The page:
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New Delhi: Taliban’s deputy political head, Sher Mohammad Abbas Stanikzai, stated on Saturday that it wanted good relations with Afghanistan’s neighbours. He described India as an “important” regional nation and called for maintaining trade routes, including the air corridor.
Two weeks since the Taliban walked into Kabul after Afghan President Ashraf Ghani left the country, no government is in place. Even as Taliban leaders are scrambling to put in place an “inclusive” cover over a future government, it continues to give public assurances to Afghanistan’s neighbours, who are nervous about the stability and intention of the new regime due to their historical memories.
In a 45-minute speech broadcast on Saturday, Stanikzai listed the Taliban’s expectations from regional countries.
Speech of Mr. Sher Mohammad Abbas Stangzai from National Radio and Television https://t.co/Uus9DHGVHR
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According to a rough translation, he said that the Taliban considered India as an “important regional country”.
He then stated that the Taliban would like to continue political and economic relations with India, especially the air corridor.
“We want to have political and economic relations with India like in the past, including the air corridor, but also we want to improve it. Afghanistan businesses would like access to the Indian market through Pakistan,” Stanikzai said, as per a translation.
The air corridor was started in 2017 to bypass Pakistan, as the latter does not allow Afghan trucks to ferry Indian goods from the Wagah border crossing. The Afghan government had previously raised the matter with Pakistan as it was not economically viable to ply heavy trucks on an essentially one-way trade route.
Stanikzai also apparently praised the trading of goods routed through Iran’s Chabahar port, where India has been a development partner. “We will seek to continued access to Chabahar Port, built through Indian investment, for our traders.”
India has currently withdrawn all its diplomatic personnel, including staff from its embassy. It had evacuated over 500 people on six flights.
The Taliban has not made any negative statements about India recently, which has been noted and highlighted by the Indian establishment.
Earlier on August 21, Indian foreign secretary Harsh Vardhan Shringla had said in a public function that India “can work with a dispensation that is willing to look after the interests of the Afghan people”. He had also observed that the new regime required both trade and aid from India.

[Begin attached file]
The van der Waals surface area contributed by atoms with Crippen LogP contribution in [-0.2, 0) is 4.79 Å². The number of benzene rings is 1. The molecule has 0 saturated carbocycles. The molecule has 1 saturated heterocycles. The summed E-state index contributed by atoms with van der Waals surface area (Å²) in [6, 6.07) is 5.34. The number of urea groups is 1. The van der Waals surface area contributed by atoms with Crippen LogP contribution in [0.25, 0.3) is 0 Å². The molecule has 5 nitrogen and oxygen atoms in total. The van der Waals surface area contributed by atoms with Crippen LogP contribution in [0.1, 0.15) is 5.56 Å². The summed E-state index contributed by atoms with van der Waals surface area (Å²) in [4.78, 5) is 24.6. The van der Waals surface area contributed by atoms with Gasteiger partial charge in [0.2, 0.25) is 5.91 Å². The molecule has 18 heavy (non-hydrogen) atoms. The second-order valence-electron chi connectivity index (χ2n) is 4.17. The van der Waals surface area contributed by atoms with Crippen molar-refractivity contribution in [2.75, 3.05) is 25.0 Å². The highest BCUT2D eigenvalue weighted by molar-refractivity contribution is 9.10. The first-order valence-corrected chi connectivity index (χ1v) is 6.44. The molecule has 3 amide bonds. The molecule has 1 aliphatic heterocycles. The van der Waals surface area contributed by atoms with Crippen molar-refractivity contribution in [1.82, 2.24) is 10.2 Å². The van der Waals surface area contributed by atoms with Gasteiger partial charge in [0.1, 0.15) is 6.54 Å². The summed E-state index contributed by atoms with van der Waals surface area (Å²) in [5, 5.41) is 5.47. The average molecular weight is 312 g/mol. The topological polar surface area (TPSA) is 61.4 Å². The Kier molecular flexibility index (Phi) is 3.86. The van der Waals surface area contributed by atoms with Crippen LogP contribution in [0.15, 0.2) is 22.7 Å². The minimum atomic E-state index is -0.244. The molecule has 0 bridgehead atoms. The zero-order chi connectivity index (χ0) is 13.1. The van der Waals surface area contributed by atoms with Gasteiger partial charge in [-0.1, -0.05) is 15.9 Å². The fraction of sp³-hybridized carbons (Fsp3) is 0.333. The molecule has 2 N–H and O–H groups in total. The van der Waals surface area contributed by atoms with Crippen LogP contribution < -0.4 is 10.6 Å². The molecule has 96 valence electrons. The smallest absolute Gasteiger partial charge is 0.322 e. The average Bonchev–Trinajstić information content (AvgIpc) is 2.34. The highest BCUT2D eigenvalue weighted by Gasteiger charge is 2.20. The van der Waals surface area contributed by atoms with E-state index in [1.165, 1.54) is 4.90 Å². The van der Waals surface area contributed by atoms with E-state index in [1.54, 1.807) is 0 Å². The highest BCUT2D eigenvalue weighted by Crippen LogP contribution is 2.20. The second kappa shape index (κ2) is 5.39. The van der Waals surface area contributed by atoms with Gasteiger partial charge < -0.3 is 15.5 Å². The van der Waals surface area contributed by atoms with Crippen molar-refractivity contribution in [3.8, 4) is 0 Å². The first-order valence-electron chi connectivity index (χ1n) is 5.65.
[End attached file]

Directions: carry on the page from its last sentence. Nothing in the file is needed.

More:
Before the Taliban re-conquest of Kabul, Indian officials, including external affairs minister S. Jaishankar, had emphasised that a military takeover would lead to credibility issues for any new Afghan government. However, this has not been reiterated since August 15.
In its statements on developments in Afghanistan, the Indian government has not cited the Taliban by name so far.
The Chabahar port had been mentioned in Stanikzai’s speech in connection with the Taliban’s relations with Iran. He noted that relations with Tehran had gone through ups and downs historically, but commended Iran’s current policy as “constructive”.
Another economic project mention by Stanikzai in which India has a stake was the stalled TAPI oil pipeline from Turkmenistan. “We support the TAPI project and will seek to accelerate its implementation,” he said.
About China, Stanikzai said that the new Afghan government will continue to foster friendly relations with China as they have always had a favourable policy towards Afghanistan. He also lauded China for having contributed to the Afghan economy.
During his speech delivered in Afghanistan’s two main languages, Stanikzai talked about relations with India in Pashto, while the policy with China was expounded in Dari.
He also acknowledged Pakistan for having hosted millions of Afghan refugees. “The same way we had positive relations in the past, we want positive relations based on non-interference.”
Stanikzai seems to have talked about non-interference in domestic affairs specifically in relation to three countries – Iran, Pakistan and Tajikistan.
Speaking on the future shape of the government, he said that the new system would be inclusive where all ethnicities will be represented.
With crowds still thronging Kabul airport, he also reiterated that all Afghans with valid visas would be allowed to travel out of the country once the airport is handed over to the Taliban. All US troops are scheduled to leave the military side of the Hamid Karzai International Airport on August 31.